The War Lover 1962


The War Lover is a 1962 British black-and-white war film directed by Philip Leacock and written by Howard Koch loosely based on the 1959 novel, The War Lover by John Hersey, altering the names of characters and events but retaining its basic framework. It stars Steve McQueen, Robert Wagner, Shirley Anne Field, Ed Bishop and features a young Michael Crawford.

The war itself is not the most important element of the film. Instead it focuses on the character of Captain Buzz Rickson played by McQueen and his determination to serve himself and get what he wants – in the process antagonising everyone.

In 1943, Captain Buzz Rickson (Steve McQueen) is an arrogant pilot in command of a Boeing B-17 Flying Fortress bomber nicknamed The Body. While stationed in England during World War II, one of the bombing missions is aborted because clouds obscure all potential targets, but Rickson ignores the order to turn around and dives under the clouds. He completes the mission, at the cost of one of the bombers in his squadron and its entire crew. Rickson revels in the fighting and destruction; when he is assigned to drop propaganda leaflets on a later mission, he makes his displeasure felt by buzzing the airfield. His commanding officer tolerates his repeated insubordination because he is the best pilot in the bomber group. Even so, when he asks the flight surgeon his opinion, the latter is uncertain whether Rickson is a hero or a psychopath. However Rickson’s crew, especially his co-pilot, First Lieutenant Ed Bolland (Robert Wagner), trust his great flying skill.

Between missions, Rickson and Bolland meet a young English woman, Daphne Caldwell (Shirley Anne Field). Although she is attracted to both pilots, she quickly finds out what kind of man Rickson is and chooses Bolland. They soon begin sleeping together. She falls in love with him, although she suspects he will leave her behind and return to America at the end of his tour of duty.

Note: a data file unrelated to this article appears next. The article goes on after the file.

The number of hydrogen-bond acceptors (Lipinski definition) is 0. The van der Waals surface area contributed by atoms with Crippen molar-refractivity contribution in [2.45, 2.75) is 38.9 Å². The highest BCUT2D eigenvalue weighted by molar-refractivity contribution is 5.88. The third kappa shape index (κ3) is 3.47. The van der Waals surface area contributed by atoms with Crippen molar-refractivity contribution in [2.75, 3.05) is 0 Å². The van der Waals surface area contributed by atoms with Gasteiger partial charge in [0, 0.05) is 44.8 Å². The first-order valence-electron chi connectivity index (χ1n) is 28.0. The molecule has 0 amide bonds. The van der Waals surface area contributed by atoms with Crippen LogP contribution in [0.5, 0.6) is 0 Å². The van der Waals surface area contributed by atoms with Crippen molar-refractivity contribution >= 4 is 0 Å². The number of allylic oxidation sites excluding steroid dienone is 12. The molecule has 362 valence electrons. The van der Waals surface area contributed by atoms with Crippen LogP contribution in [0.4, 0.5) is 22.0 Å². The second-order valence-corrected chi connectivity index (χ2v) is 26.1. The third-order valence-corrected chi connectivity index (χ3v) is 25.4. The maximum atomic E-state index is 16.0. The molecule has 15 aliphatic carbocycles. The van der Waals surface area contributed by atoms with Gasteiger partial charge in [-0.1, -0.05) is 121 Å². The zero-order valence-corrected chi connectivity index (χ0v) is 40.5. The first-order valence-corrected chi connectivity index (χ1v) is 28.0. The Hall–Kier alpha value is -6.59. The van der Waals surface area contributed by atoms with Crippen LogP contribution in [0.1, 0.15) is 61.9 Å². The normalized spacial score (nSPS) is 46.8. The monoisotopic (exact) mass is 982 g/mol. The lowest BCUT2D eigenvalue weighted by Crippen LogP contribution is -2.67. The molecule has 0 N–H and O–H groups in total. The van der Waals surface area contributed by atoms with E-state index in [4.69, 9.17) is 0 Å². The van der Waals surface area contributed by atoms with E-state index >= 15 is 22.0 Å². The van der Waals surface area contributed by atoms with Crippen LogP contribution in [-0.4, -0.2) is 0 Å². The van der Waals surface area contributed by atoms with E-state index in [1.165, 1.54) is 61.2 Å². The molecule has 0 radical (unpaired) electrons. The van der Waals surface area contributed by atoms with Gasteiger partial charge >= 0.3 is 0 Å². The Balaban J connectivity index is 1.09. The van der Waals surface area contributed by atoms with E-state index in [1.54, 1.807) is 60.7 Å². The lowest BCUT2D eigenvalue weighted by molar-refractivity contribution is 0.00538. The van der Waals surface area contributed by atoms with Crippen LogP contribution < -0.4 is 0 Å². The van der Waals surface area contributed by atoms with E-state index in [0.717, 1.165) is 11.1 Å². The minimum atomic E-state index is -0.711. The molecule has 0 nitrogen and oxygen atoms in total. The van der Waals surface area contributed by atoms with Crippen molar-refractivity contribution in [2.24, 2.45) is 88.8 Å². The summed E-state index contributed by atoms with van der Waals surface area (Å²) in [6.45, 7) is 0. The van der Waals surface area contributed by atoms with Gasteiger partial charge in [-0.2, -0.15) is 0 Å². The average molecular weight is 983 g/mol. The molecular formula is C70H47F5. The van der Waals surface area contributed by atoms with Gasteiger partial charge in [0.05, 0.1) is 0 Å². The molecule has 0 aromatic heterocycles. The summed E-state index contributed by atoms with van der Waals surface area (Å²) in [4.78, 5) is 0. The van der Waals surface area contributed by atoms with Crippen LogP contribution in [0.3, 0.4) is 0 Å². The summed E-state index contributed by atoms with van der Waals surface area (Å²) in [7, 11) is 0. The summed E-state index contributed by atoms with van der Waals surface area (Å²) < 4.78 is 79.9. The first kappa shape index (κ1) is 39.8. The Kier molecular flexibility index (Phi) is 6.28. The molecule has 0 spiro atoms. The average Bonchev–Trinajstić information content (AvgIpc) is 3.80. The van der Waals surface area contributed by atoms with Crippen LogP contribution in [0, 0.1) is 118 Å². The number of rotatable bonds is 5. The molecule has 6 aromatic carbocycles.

Meanwhile, Bolland becomes increasingly disillusioned with Rickson and his arrogance and his callousness. Rickson pressures his navigator, Captain Marty Lynch (Gary Cockrell), into transferring to another crew, because he questions his orders and behaviour. Lynch even says that Rickson is the kind of man who would have fought on either side. Soon afterwards, family man Lynch is killed in action. His friend Bolland takes it hard and blames Rickson.

Rickson meets a prostitute but does not do more than give her money to buy a dress, provided she looks in the mirror and calls herself “Daphne”. When the crew is near the end of the required 25 missions to complete a tour and rotate back home, Rickson makes a move on Daphne, visiting her in her flat after Bolland has returned to the base. Rickson plans to embark on a second tour of duty, while his rival goes home. Daphne rejects his forceful advances, telling him she loves Bolland, but Rickson tries to make Bolland think otherwise.[Note 1]

Finally, on a long-range bombing mission to Leipzig, Colonel Emmet (Jerry Stovin) B-17 is shot-down during the attack leaving Rickson in command, Sergeant Bragliani (George Sperdakos) one of the waist gunners is wounded during the Messerschmitt attack run and is hit in the hand but he is still able to shoot, Rickson’S B-17 reaches Leiprig and the B-17’s drop bombs during the attack, Rickson’s B-17, is badly shot up and one crew member, the ball turret gunner, Sergeant Sailen (Michael Crawford) – known as “Junior” – dies of his wounds. The B-17 limps back over the English Channel, its bomb bay doors stuck in the open position and one armed bomb still partially stuck on its rack in the bay. Approaching the British coastline near Dover, the air-sea rescue is contacted and the rest of the crew (except Sergeant Prien, who was killed off-screen) bails out. As the last two crew members escape, Bolland is waiting to jump out of the open bomb bay with Rickson, when he notices that Rickson isn’t wearing his parachute. Rickson then kicks the unsuspecting Bolland out of the B-17’s bomb bay, returns to the cockpit and tries to nurse the bomber back to base by himself, only to crash into the white cliffs on the Kent coast.

Bolland reports Rickson’s death to Daphne in Cambridge, who says: “It’s what he always wanted.” The pair of lovers walk away together.